Aborode A, Olofinsao O, Osmond E, Batubo A, Fayemiro O, Sherifdeen O, Muraina L, Obadawo B, Ahmad S, Essar M, Tsagkaris C. Africa preparedness to discover COVID-19 vaccine: current state and controversy. HPHR. 2021;30.
Given the global demand for a COVID-19 vaccine, it is likely that even after the vaccine approval; there will be a considerable delay before it will be available in Africa. The large-scale, high-volume vaccine manufacturing infrastructure is largely absent in Africa, low health care equipments, and the rapidly escalating COVID-19 pandemic highlights the urgent need for capital investment in the region to minimize dependency on developed countries. The sections discuss the controversies surrounding the COVID-19 virus among the African population, Africa response towards COVID-19, actions trigger towards controlling COVID-19 spread, as well as the current state of their (Africa) preparedness to discover the COVID-19 vaccine.
The World Health Organization (WHO) declared that the COVID-19 a global health emergency and later a pandemic due to its rapid expansion worldwide (Wadvalla, 2020). In principle, African countries have managed to keep the COVID-19 pandemic under control despite their weak health systems. Vaccine availability in Africa has been considered as a potential game changer, with a low vaccination rate leading to a spread of COVID-19 in the continent and potentially the emergence of novel SARS-CoV-2 strains (Wadvalla, 2020).
African countries have responded to the COVID-19 pandemic by means of public health interventions for individuals, communities, religious places. Screening of travelers in combination with hand washing, social distancing and lockdown have been instrumental in keeping the continent’s number of cases minimal. Unfortunately, due to the socioeconomic conditions in most African nations, the COVID-19 pandemic management restrictive measures cannot be sustained for a long time. Informal economy represents a big part of the population’s livelihood and lockdowns have drastically reduced the income of many individuals and families. On top of this, COVID-19 denial leads to disease-spreading behaviors (Senghore et al., 2020).
Simultaneously, lack of critical infrastructures is undermining basic hygiene and sanitation in most African communities. Overcrowding has led to the spread of hygiene – related diseases, while clean water scarcity makes frequent hand – washing impossible for many communities across the continent. The burden of hygiene – related diseases can critically reduce the capacity of African healthcare systems when it comes to treating patients with COVID-19 (Nkengasong and Mankoula, 2020).
African countries have engaged in various efforts to combat these adversities. Public and private health sector and industry have joined hands to produce inexpensive ventilators; Kenya has manufactured 3D printed medical equipment. South Africa has provided mobile testing units to prevent movement of potentially infected individuals; Zimbabwe has manufactured large amounts of medical supplies such as gloves, hand sanitizers, and facial masks; Benin has invested in e-learning platforms to reduce students’ exposure to the virus (Osseni, 2020).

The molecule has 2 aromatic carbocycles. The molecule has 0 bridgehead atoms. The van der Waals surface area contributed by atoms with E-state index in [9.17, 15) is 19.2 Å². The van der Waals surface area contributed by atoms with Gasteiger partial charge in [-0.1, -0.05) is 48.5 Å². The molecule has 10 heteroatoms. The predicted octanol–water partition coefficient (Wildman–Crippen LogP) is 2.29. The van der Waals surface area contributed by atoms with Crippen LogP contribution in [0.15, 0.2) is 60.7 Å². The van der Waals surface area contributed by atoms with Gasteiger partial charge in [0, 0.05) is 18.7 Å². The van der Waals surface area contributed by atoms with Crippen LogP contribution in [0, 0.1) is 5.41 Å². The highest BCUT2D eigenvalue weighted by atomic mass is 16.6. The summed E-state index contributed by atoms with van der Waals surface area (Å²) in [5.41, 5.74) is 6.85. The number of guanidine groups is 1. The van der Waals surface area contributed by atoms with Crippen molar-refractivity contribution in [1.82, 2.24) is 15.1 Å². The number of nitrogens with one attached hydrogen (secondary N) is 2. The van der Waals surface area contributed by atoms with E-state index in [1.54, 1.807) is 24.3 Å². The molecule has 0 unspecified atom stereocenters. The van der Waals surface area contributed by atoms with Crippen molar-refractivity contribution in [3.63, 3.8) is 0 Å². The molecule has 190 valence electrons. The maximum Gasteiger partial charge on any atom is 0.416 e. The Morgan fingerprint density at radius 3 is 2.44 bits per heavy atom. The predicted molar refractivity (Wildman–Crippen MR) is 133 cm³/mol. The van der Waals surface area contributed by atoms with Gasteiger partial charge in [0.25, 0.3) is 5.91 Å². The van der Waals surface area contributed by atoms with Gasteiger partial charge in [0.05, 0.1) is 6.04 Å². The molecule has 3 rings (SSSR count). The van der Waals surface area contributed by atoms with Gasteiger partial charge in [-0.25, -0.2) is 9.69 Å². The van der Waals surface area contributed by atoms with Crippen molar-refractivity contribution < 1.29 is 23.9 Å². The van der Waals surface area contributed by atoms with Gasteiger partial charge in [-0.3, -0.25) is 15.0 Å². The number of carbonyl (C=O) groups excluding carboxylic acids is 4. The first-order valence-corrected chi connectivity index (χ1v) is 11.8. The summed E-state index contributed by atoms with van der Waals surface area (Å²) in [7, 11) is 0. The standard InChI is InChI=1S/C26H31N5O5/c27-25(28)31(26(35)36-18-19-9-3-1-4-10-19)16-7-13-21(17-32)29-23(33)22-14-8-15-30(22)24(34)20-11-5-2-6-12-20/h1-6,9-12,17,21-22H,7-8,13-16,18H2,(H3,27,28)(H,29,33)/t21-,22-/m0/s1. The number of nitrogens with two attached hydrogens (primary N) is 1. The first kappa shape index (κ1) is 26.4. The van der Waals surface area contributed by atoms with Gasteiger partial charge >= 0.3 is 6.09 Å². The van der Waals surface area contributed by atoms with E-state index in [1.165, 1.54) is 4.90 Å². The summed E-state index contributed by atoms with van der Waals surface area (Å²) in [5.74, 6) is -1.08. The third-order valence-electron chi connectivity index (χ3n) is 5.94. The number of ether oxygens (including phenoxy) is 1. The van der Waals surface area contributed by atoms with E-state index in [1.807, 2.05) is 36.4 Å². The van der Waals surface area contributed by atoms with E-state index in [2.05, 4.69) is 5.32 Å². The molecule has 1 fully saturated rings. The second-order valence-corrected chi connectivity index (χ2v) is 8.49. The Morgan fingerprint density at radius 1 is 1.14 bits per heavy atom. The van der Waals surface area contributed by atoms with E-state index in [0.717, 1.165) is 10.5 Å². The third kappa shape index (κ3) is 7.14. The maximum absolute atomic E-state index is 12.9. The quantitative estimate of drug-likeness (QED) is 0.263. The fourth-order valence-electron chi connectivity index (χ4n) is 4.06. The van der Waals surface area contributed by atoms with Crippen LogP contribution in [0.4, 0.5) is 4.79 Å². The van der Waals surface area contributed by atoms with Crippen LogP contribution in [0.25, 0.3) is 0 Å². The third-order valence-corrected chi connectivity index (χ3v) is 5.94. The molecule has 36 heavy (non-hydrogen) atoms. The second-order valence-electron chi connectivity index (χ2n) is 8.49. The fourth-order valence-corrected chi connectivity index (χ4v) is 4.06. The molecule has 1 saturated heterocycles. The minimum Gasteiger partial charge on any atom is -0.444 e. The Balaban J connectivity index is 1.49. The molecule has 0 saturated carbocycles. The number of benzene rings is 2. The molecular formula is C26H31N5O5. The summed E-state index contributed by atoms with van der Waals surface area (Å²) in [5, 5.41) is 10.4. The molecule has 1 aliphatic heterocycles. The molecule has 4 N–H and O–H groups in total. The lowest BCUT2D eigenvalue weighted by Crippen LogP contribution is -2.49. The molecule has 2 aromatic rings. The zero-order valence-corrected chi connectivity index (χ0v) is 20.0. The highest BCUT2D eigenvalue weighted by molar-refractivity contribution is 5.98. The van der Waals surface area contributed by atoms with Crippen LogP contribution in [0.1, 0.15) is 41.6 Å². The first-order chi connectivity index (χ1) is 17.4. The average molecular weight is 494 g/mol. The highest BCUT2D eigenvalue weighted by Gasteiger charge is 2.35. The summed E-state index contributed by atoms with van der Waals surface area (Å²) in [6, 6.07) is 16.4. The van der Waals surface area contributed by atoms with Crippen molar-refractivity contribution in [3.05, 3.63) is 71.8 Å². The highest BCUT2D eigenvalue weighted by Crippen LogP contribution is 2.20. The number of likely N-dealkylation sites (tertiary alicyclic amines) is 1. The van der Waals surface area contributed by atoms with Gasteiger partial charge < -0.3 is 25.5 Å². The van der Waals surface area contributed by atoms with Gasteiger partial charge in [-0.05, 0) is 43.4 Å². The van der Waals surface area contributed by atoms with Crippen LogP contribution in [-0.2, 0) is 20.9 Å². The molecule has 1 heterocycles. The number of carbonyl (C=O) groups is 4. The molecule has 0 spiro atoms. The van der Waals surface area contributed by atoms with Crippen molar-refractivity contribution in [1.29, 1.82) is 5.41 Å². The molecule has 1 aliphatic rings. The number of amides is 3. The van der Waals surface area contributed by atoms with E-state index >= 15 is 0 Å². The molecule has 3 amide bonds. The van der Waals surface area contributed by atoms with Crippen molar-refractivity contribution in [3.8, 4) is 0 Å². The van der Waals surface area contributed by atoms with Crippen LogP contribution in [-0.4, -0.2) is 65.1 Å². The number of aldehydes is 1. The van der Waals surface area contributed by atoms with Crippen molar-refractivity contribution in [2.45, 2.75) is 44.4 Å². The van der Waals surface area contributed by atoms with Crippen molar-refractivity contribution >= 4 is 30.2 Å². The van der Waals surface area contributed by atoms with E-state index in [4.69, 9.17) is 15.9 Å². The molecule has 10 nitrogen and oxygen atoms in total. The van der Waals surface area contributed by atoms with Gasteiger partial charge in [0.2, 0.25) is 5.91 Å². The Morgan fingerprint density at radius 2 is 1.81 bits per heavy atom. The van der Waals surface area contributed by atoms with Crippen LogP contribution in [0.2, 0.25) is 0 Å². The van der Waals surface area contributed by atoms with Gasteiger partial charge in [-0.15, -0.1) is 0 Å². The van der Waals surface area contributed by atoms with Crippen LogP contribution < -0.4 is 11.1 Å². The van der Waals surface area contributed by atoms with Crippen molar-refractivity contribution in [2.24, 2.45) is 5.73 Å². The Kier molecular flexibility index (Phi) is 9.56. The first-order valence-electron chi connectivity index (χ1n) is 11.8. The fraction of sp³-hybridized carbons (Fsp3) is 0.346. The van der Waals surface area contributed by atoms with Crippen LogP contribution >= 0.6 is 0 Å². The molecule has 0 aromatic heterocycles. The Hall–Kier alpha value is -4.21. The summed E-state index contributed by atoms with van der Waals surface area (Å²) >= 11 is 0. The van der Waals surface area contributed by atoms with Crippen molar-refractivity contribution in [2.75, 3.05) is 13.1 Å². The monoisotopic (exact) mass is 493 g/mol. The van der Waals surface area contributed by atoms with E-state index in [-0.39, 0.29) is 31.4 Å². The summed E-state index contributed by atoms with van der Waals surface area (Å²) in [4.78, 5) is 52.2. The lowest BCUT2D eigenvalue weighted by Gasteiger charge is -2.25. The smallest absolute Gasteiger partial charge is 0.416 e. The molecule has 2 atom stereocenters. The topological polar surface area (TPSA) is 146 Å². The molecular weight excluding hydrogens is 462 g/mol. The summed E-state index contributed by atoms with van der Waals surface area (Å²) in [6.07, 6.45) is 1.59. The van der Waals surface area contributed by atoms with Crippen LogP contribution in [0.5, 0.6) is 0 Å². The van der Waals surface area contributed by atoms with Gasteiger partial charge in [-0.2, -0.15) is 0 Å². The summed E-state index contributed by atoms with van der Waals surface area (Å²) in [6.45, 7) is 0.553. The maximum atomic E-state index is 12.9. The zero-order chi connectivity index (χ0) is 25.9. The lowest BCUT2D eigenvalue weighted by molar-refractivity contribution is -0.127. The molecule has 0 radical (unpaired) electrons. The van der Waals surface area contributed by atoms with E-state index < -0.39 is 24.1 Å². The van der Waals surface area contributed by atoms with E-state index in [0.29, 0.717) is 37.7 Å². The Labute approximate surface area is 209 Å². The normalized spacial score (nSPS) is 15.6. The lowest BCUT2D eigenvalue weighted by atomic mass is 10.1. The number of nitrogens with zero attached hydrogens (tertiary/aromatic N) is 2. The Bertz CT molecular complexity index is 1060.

Although each country developed its own response, the authors approach Africa as a whole because of the large number of similarities in terms of socioeconomic condition, healthcare systems strength and COVID-19 prevention measures among African countries. Moreover, a significant number of efforts are under the umbrella of the African Center for Disease Control (ACDC). This paper elaborates on the controversies surrounding the COVID-19 virus among the African populations. In this light, the authors discuss the preparedness of scientific institutions in the continent to discover a COVID-19 vaccine
Many African countries have insufficient capacity to implement widespread testing, surveillance, including the identification of asymptomatic and mild infections that are major drivers of the pandemic (Li, 2020). Lack of infrastructure restricts the production of tests and vaccines, so vaccines development in Africa can be questioned in terms of feasibility. African developers will need to outsource large-scale production in the near term to contribute to the global COVID-19 vaccine initiative.
The African Vaccine Manufacturing Initiative have set up a working group to mitigate the limitations that Africa faces in its efforts to develop vaccines. This was created to build local production potential in Africa that will actively involved with key stakeholders to address the local need for a vaccine and improve the inadequate healthcare infrastructure. With the goal of launching a clinical trial in Nigeria, Creative Biotech (Nigeria) has already collaborated with Medigen (USA) and Merck (Germany) to address SARS-CoV-2 (Li, 2020).
The WHO COVAX efforts aid to accelerate the development and equitable access to COVID-19 vaccines and this mark an outstanding shift towards bring African countries off the sidelines and back into the vaccination race, correcting inequalities that have been an unfortunate landmark to the global vaccine rollout (WHO, 2021).
Similarly, the Ethiopian Public Health Institute (EPHI) plans to develop the SARS-CoV-2 spike protein in a yeast-based fermentation method in collaboration with Software Innovation (India). Finally, Biovac (South Africa) has modern facilities on a modest scale and has launched a feasibility study for a massive facility with a minimum annual production capacity of 100 million doses of COVID-19 vaccines and possible pandemic vaccines, as well as routine immunization vaccines (Margolin et al., 2020).
Despite the absence of adequate facilities for current Good Manufacturing Practice (cGMP)-compliant vaccine or therapeutic manufacturing in most of Africa, substantial pre-clinical vaccine production knowledge is also available at academic institutes and, as was the case for the South African AIDS Vaccine Project, vaccines could be produced on contract for clinical trials (Gray, 2016).